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What is Iterative Offset Refinement? 


Iterative Offset Refinement is the process of using one offset to locate the part and a second offset to refine the accuracy of the first offset. The robot uses both offsets to adjust work paths based on the position of the part that is in the work zone. Iterative Offset Refinement is useful when the robot requires very accurate, additional (+/- 1 mm) vision offsets or the part moves significantly from the expected position (over 100mm in x, y, z, and 30 degrees in rx, ry, rz). This method  benefits customers with processes including deracking mobile racks, picking and placing parts on a conveyor, and more. 


What processes can be automated using Iterative Offset Refinement? 


Iterative Offset Refinement is specifically for customers who need +/-1.0 mm vision offset accuracy to perform the robot’s work. It’s also an ideal choice when the part will move more than +/-100 mm in x, y, z and rotate more than 30 degrees in any dimension. Customers should consider Iterative Offset Refinement when +/-1.5 mm vision offset accuracy, the V-Guide™ standard, is not sufficient for the specific project. 

In order to benefit from this method, customers also need the flexibility to have increased vision cycle time. When one robot mounted sensor is used, Iterative Offset Refinement increases the vision offset measurement time from around 1 second to 2-3 seconds. 


What applications are ideal for this method?


The Iterative Offset Refinement method is ideal when robots are picking parts off a conveyor that does not use carriers or jigs. When carriers and jigs are not present, the part position will vary significantly from part to part. Iterative Offset Refinement ensures that the part only needs to be presented to the vision system in the taught orientation. This allows a human or robot to load parts onto a conveyor without worrying about positioning the part precisely.  

Iterative Offset Refinement is optimal for picking parts from a rack when the racks have poor repeatability or are likely to move. During this process, the first sensor image is used to calculate the position of the first part in the rack. Based on the position and orientation of the first part in the rack, V-Guide™ determines the position and orientation of the entire rack. The robot applies the first offset to adjust the robotmounted sensor’s position. V-Guide™ then calculates the position of the rest of the parts in the rack one by one. The first part offset is calculated once and is used to optimize the view of each individual part in the rack. For each part picked thereafter, the robot applies the first offset to the second measure position for V-Guide™ to calculate the refinement offset. The robot applies the refinement offset to de-rack each part which increases the overall accuracy.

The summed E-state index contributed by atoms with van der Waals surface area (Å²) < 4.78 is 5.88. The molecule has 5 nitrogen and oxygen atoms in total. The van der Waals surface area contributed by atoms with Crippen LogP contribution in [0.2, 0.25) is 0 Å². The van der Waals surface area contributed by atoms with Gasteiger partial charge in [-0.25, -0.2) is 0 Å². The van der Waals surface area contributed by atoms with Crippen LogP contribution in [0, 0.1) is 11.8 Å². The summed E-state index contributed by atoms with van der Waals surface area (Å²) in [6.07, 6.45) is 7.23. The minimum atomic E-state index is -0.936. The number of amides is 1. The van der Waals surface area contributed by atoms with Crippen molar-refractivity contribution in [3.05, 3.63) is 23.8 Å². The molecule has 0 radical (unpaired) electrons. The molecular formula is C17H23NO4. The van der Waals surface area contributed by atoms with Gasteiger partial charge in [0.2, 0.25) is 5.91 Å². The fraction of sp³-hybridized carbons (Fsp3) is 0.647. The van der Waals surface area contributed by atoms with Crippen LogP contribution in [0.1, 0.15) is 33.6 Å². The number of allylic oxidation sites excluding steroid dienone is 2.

Iterative Offset Refinement can also be optimally used with fixtures that have worn overtime, where the wearing creates more significant part movement. Worn fixtures may degrade the accuracy of the system because the parts are able to move farther from the trained position. Iterative Offset Refinement improves the accuracy of the vision system and increases the magnitude of part offset that can be calculated by V-Guide™.


How does the process work? 


This demo shows one stationary sensor taking the first image of the part; the sensor can either be robot-mounted or stationary. The sensor provides data to V-Guide™ which allows it to calculate the approximate position of the part. The first sensor should be stationary when/if vision cycle time is limited. V-Guide™ measures the position of the part using the first sensor and that offset is applied to the user frame. The robot adjusts the position of the second, robot mounted sensor to aim directly at the contoured surface of the part to calculate the refinement offset. Both offsets are applied by the robot to perform highly accurate work for the part positioned in the work zone. 


How is this different from typical V-Guide™ applications?


The standard V-Guide™ process uses only one measurement position, which does not change, even if the part is not in the originally trained position. During Iterative Offset Refinement, V-Guide™ uses the first image to calculate the position of the part and the robot moves the second measure position to take a dynamic measure position. Therefore, the first offset is used to adjust the measure position, where the camera is aimed right at the part for the second offset measurement. The first offset captures how much the part has moved from the trained position. V-Guide™ uses the second refinement offset to improve the total offset accuracy from +/-1.5 mm to +/-1.0 mm. Adjusting the measure position to aim the sensor directly at the part allows V-Guide™ to calculate highly accurate offsets because the sensor’s view of the part is nearly the same as the trained reference view of the part. The robot applies the first offset and the second, refinement offset, to adjust the robot’s work within +/-1.0 mm 3D accuracy.  


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